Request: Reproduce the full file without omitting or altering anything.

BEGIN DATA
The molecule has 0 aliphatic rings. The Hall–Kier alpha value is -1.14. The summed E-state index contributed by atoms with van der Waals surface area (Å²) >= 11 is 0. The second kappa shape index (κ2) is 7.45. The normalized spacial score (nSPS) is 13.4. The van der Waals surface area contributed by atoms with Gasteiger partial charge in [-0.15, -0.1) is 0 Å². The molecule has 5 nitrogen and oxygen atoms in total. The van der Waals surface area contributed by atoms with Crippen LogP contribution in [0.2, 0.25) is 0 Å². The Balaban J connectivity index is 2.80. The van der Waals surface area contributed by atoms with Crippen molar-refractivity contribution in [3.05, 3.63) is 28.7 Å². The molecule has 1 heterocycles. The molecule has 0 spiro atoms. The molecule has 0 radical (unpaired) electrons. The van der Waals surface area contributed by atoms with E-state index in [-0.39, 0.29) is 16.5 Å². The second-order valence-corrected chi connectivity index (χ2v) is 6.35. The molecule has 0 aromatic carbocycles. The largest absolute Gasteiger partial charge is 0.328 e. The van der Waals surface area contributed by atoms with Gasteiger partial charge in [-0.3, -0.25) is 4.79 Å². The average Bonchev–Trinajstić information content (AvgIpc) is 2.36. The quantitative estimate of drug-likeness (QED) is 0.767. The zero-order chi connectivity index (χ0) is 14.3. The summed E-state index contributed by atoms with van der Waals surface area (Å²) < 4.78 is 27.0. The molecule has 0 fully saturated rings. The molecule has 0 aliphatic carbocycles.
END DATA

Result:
The molecule has 0 aliphatic rings. The Hall–Kier alpha value is -1.14. The summed E-state index contributed by atoms with van der Waals surface area (Å²) >= 11 is 0. The second kappa shape index (κ2) is 7.45. The normalized spacial score (nSPS) is 13.4. The van der Waals surface area contributed by atoms with Gasteiger partial charge in [-0.15, -0.1) is 0 Å². The molecule has 5 nitrogen and oxygen atoms in total. The van der Waals surface area contributed by atoms with Crippen LogP contribution in [0.2, 0.25) is 0 Å². The Balaban J connectivity index is 2.80. The van der Waals surface area contributed by atoms with Crippen molar-refractivity contribution in [3.05, 3.63) is 28.7 Å². The molecule has 1 heterocycles. The molecule has 0 spiro atoms. The molecule has 0 radical (unpaired) electrons. The van der Waals surface area contributed by atoms with E-state index in [-0.39, 0.29) is 16.5 Å². The second-order valence-corrected chi connectivity index (χ2v) is 6.35. The molecule has 0 aromatic carbocycles. The largest absolute Gasteiger partial charge is 0.328 e. The van der Waals surface area contributed by atoms with Gasteiger partial charge in [-0.3, -0.25) is 4.79 Å². The average Bonchev–Trinajstić information content (AvgIpc) is 2.36. The quantitative estimate of drug-likeness (QED) is 0.767. The zero-order chi connectivity index (χ0) is 14.3. The summed E-state index contributed by atoms with van der Waals surface area (Å²) < 4.78 is 27.0. The molecule has 0 fully saturated rings. The molecule has 0 aliphatic carbocycles.